Researchers at the University of California-Berkeley have developed a method for enhancing solar cells. With the new technology, drones could greatly extend their flight time. The technique enhances the voltage generated by solar cells using sophisticating reflective coatings and new manufacturing procedures. Surveillance drones, for example, could remain aloft for weeks or months, not hours and days.
A new multipart series about Amazon policeware initiative begins on November 1, 2019. Programs are available on Vimeo.com and YouTube.com.

The last program in this series will be on August 27, 2019. DarkCyber will return in November 2019 with a new series focused on Amazon’s policeware.

Kenny Toth, August 13, 2019

Factualities for August 7, 2019

August 7, 2019

The summer doldrums have had no suppressing effect on those spreadsheet jockeys, wizards of pop up surveys, and latte charged predictors.

Here’s our fanciest number of the week. It comes from an outfit called The Next Web:

1 billion. The number of people who watch esports. Esports are video games. Does Amazon Twitch, Google YouTube, and Ninja’s new home report verifiable data? Yeah, sure. Source: TNW

There was a close race for craziest. We have recognized a runner up, however, we marveled at this figure:

13. Percentage of apps on the Google Play app store which have more than 1,000 installs. And 13 apps have more than 10 million users. (How many Android phones are there in the world? More than 2 billion, if NewZoo data are “sort of correct.”) Source: ZDNet

Here’s our “normal” rundown of factualities:

(20). The percentage decrease in malware. Source: Computing UK

12. Minutes per hour devoted to TV commercials on the AT&T owned Turner television network. Source: Los Angeles Times

$5. The amount Google paid people for permission to scan their faces. Source: The Verge

33. The percentage of businesses running Windows XP which was rolled out in 2001. Source: Slashdot

50. The percentage of companies which do not know if their security procedures are working. Source: IT Pro Portal

50. The percentage of the cloud market which Amazon has. Source: Marketwatch

50. The percentage of “workers” who was half their time struggling with data. Source: ZDNet

82. Percentage of people who will connect to any free WiFi service available to them. Source: Slashdot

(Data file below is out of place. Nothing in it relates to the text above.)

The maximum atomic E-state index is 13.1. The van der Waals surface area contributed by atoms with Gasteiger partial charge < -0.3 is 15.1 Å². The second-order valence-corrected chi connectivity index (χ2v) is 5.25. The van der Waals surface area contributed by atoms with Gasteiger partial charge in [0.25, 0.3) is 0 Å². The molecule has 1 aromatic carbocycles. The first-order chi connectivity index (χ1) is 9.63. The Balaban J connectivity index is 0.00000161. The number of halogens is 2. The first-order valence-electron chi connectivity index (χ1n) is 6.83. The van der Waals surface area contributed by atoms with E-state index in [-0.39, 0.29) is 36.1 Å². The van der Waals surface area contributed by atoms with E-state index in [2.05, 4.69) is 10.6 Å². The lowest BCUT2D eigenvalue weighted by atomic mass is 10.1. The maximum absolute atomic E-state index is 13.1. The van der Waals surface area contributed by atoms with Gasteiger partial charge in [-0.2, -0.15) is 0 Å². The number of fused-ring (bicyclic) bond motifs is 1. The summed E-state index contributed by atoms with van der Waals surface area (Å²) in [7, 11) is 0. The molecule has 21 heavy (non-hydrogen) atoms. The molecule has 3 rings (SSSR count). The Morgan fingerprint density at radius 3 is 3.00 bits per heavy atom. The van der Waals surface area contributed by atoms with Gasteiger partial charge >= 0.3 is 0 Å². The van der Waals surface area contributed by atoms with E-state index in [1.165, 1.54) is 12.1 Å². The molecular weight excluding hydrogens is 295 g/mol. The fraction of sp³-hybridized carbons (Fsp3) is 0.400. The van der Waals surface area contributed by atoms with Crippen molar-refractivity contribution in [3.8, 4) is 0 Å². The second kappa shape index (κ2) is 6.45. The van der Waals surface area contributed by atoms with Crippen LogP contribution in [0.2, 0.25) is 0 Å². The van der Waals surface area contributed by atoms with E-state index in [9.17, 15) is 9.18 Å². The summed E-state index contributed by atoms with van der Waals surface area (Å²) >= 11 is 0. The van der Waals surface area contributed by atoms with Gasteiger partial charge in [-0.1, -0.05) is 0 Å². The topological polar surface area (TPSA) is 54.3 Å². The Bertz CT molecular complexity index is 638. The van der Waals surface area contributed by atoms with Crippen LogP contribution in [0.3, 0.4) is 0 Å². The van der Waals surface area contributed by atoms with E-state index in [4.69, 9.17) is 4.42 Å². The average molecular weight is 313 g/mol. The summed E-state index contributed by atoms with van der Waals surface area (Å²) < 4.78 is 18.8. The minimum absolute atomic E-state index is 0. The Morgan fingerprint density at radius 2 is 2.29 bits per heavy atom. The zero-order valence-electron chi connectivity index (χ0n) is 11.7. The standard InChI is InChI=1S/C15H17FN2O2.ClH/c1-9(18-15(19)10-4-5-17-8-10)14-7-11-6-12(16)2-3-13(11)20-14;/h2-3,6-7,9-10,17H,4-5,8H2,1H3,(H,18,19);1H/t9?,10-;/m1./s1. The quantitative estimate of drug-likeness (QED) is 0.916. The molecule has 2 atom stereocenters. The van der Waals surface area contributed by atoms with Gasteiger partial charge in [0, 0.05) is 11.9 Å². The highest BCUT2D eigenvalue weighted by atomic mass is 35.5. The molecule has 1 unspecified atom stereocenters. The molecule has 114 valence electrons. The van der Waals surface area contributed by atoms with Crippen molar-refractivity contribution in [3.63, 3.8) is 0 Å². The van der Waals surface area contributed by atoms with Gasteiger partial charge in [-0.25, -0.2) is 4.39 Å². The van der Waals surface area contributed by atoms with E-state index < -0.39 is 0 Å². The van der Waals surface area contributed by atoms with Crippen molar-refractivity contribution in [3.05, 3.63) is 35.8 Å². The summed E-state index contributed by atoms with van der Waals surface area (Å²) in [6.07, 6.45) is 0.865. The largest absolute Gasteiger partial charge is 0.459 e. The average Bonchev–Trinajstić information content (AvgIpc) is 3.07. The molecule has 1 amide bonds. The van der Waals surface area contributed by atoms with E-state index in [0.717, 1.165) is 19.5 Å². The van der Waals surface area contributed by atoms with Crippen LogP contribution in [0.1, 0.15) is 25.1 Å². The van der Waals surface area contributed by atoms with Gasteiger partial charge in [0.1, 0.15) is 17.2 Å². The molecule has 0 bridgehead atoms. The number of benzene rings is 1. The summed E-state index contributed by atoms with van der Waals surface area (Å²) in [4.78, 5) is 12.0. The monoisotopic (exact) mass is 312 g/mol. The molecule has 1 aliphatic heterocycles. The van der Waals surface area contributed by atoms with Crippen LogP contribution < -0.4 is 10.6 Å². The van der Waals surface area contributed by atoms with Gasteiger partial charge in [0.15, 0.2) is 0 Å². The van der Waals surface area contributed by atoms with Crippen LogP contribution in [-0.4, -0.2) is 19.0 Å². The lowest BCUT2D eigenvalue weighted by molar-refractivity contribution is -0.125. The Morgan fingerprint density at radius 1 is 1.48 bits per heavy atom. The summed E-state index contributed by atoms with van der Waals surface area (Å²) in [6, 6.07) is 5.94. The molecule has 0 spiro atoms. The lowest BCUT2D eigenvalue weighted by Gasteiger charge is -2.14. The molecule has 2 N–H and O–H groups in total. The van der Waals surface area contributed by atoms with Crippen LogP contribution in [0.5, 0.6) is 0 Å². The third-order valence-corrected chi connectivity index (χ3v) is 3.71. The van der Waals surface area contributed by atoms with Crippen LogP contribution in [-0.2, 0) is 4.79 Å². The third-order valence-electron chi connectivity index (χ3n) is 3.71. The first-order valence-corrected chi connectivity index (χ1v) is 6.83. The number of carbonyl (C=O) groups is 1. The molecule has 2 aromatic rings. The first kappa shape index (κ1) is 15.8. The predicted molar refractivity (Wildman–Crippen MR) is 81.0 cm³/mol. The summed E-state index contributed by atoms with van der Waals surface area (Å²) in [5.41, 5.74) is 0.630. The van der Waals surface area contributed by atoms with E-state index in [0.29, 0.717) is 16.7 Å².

89. Percentage of Germans who think France is a trustworthy partner. Source: Reddit

100,000. Estimated staff IBM terminated. An unknown percentage of these professionals were too old to make IBM hip again. Source: Bloomberg

$8.6 million. Amount Cisco Systems had to pay for selling a security product which was not secure. Source: DarkReading

106 million. Number of people whose personal details were stolen in the Capital One breach of an Amazon AWS system. Source: Washington Post

250 million. Number of email accounts stolen by trickbot. Source: Forbes

1 billion. Number of people who watch esports (online games). Source: Next Web

$4.769 trillion. The net worth of 13,650 Harvard grads. Source: MarketWatch

Stephen E Arnold, August 7, 2019

Factualities for July 31, 2019

July 31, 2019

Heat is making some numericists stumble from the pool to the bar and back to the pool.

The craziest number we spotted in the last week is:

$989,000,000. The amount of money spent on Alphabet Google “moon shot” projects in the last 12 weeks. In the same period, one year ago, the Googlers spent “only” $732,000,000 in 12 weeks. No payoffs from these “investments” yet. Source: Engadget

There were some other interesting numbers, including this gem:

(42%). Gartner’s prediction for the coming price decrease in DRAM pricing. One DRAM dollar today will cost $0.58 soon, real soon. Source: Tech.net

Here are others the DarkCyber team jotted down:

0. Number of bad actors captured in an Amazon assisted Colorado police sting designed to snag package thieves. Source: Techdirt

15. Numbers of workers who went on strike on Amazon Prime Day. Source: Business Insider (may be paywalled).

24. Number of months from today when Intel will deliver 7 nanometer chips. Note: AMD has been shipping 7 nm chips for more than a month. Source: Techquila

45. Average age of a successful startup’s founder. Source: Harvard

66. Percentage of small business owners who believe their businesses are safe from cyber attacks. Source: TechRadar

1,000. Number of private conversations Google’s partners leaked from Google Assistant. Source: Slashdot

10,000. Alleged number of crypto currency holders the IRS is tracking down. Source: Seattle Times

12,500. Number of student identities stolen in a Lancaster University breach. Source: The Register

600,000. Number of daily Tor users in Russia. Source: BBC

1,000,000. The number of hours Google Loon balloons have been aloft. Source: CNet

1,000,000. Number of TV customers AT&T lost after boosting its price for dish service. Source: Arstechnica

$2,848,975.50 The amount lost to cyber crime every minute, an estimate output by TechRadar

$3,920,000. Cost of a data breach. Rate of increase in incidents: +12 percent over five years. Source: ZDNet

$4,533,333. Amount of money lost by Tesla every 24 hours over the last 90 days. Source: Arstechnica

23,000,000. Number of stolen credits being traded / sold on the Dark Web. Source: ZDNet